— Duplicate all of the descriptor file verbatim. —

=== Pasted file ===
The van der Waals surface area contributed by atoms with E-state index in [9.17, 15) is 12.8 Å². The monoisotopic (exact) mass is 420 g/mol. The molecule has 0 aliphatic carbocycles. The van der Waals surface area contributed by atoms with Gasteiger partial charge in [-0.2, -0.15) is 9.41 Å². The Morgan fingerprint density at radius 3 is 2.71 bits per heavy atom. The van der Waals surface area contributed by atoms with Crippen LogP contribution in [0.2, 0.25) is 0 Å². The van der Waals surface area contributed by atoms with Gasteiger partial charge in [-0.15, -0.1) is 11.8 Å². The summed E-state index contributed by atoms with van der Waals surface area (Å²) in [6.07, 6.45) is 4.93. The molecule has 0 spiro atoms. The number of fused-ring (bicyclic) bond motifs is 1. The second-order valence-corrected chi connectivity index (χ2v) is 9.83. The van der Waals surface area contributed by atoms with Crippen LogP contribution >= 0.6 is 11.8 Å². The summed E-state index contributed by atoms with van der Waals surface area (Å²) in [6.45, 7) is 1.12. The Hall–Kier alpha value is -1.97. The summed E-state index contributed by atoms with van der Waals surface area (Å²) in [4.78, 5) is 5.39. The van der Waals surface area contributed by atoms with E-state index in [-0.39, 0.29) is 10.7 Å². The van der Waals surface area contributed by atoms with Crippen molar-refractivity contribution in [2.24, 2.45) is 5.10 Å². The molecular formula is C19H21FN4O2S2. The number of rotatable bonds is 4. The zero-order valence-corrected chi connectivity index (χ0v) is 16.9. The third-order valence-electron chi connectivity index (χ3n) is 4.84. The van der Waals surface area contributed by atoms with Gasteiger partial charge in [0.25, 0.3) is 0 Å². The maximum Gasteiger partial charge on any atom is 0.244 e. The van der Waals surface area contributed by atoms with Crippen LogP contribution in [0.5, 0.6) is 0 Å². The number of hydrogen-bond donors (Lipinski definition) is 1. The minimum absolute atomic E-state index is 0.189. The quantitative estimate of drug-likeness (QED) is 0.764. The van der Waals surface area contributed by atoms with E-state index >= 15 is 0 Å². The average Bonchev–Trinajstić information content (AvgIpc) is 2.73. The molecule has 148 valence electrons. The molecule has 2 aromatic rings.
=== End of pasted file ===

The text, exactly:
The van der Waals surface area contributed by atoms with E-state index in [9.17, 15) is 12.8 Å². The monoisotopic (exact) mass is 420 g/mol. The molecule has 0 aliphatic carbocycles. The van der Waals surface area contributed by atoms with Gasteiger partial charge in [-0.2, -0.15) is 9.41 Å². The Morgan fingerprint density at radius 3 is 2.71 bits per heavy atom. The van der Waals surface area contributed by atoms with Crippen LogP contribution in [0.2, 0.25) is 0 Å². The van der Waals surface area contributed by atoms with Gasteiger partial charge in [-0.15, -0.1) is 11.8 Å². The summed E-state index contributed by atoms with van der Waals surface area (Å²) in [6.07, 6.45) is 4.93. The molecule has 0 spiro atoms. The number of fused-ring (bicyclic) bond motifs is 1. The second-order valence-corrected chi connectivity index (χ2v) is 9.83. The van der Waals surface area contributed by atoms with Crippen LogP contribution >= 0.6 is 11.8 Å². The summed E-state index contributed by atoms with van der Waals surface area (Å²) in [6.45, 7) is 1.12. The Hall–Kier alpha value is -1.97. The summed E-state index contributed by atoms with van der Waals surface area (Å²) in [4.78, 5) is 5.39. The van der Waals surface area contributed by atoms with E-state index in [-0.39, 0.29) is 10.7 Å². The van der Waals surface area contributed by atoms with Crippen molar-refractivity contribution in [2.24, 2.45) is 5.10 Å². The molecular formula is C19H21FN4O2S2. The number of rotatable bonds is 4. The zero-order valence-corrected chi connectivity index (χ0v) is 16.9. The third-order valence-electron chi connectivity index (χ3n) is 4.84. The van der Waals surface area contributed by atoms with Gasteiger partial charge in [0.25, 0.3) is 0 Å². The maximum Gasteiger partial charge on any atom is 0.244 e. The van der Waals surface area contributed by atoms with Crippen LogP contribution in [0.5, 0.6) is 0 Å². The number of hydrogen-bond donors (Lipinski definition) is 1. The minimum absolute atomic E-state index is 0.189. The quantitative estimate of drug-likeness (QED) is 0.764. The van der Waals surface area contributed by atoms with E-state index >= 15 is 0 Å². The average Bonchev–Trinajstić information content (AvgIpc) is 2.73. The molecule has 148 valence electrons. The molecule has 2 aromatic rings.